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Equipping yourself with a brand new tailored and personalised CV and cover letter can be a great way to improve your chances of getting noticed by a prospective employer.

Why not contact the team at Client Centric Executive Employment Solutions – they have the expertise and experience to help clients from all different professions and trades, and all kinds of industries.

Visit their website today at:

www.clientcentric.com.au

How early should I arrive to an interview? By Matthew Coppola


Aim to arrive around 10 minutes early, that is, 10 minutes early from when you arrive to the reception desk. So, it would make sense then to arrive to the employer’s business site and park by about 20minutes early. That leaves enough time to find a parking spot, compose yourself, fix your suit and then walk into the front reception area.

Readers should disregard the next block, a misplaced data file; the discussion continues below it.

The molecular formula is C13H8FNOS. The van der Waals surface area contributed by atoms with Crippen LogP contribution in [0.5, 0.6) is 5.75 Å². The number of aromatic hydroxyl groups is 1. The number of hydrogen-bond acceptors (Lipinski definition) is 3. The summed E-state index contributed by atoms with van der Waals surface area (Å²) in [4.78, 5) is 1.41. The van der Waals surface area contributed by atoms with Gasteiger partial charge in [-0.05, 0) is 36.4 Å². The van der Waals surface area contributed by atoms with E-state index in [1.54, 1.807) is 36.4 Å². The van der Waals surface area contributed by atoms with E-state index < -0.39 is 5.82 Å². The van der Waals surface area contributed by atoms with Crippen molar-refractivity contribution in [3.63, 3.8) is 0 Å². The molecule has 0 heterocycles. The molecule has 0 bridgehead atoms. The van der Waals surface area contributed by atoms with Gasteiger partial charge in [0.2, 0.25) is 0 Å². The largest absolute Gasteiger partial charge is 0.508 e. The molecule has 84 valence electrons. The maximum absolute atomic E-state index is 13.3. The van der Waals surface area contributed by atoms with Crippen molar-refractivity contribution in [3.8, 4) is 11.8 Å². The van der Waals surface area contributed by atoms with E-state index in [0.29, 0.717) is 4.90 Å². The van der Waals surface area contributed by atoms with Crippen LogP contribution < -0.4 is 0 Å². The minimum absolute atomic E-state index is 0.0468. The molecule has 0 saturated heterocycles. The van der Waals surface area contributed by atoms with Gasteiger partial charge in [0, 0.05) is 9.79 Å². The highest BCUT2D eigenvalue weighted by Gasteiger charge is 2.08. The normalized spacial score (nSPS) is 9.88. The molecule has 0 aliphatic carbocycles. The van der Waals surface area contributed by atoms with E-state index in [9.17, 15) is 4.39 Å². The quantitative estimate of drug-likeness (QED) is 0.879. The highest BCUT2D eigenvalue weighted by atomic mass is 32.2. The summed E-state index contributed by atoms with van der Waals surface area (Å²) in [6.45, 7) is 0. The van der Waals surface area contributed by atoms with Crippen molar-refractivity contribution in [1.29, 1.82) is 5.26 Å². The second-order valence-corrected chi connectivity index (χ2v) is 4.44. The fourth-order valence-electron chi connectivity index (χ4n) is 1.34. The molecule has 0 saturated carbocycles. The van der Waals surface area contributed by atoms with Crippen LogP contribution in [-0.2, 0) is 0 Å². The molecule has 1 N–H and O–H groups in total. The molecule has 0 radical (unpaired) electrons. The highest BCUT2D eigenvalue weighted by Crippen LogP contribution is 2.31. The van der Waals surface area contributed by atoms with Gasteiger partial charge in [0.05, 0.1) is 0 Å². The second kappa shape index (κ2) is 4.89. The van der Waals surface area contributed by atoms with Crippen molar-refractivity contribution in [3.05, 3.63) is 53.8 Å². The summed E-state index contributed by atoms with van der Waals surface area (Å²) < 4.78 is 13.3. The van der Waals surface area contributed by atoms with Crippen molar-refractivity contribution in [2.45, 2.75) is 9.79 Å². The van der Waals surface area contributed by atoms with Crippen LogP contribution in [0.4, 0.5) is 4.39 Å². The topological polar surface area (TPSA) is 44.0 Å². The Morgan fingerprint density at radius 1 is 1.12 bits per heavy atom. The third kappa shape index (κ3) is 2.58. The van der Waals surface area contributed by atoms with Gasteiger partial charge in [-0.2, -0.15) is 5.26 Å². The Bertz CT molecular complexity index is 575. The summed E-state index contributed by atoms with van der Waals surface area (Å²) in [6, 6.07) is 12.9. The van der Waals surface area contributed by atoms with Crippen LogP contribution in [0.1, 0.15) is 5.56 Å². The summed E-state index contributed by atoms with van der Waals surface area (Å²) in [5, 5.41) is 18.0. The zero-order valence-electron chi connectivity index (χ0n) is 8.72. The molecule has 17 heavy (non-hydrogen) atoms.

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Do you have an interview coming up and would you like to be better prepared?

Client Centric Executive Employment Solutions is an Australian based business that provides interview skills coaching, assists with CV/Resume writingaddressing key selection criteria and covering letters to help you with giving your best foot forward to an employer. Please feel free to visit their website: www.clientcentric.com.au

 

What if I don’t have any questions to ask at the end of an interview? By Matthew Coppola


You may not have any questions to ask in an interview. You might be genuinely happy with everything that you have heard during the meeting and felt that there is nothing you want to ask.

But is this always the best approach to take? Think about it from the standpoint of the employer/recruiter.

Do they want you to have questions to ask? Generally speaking, most likely.

Why?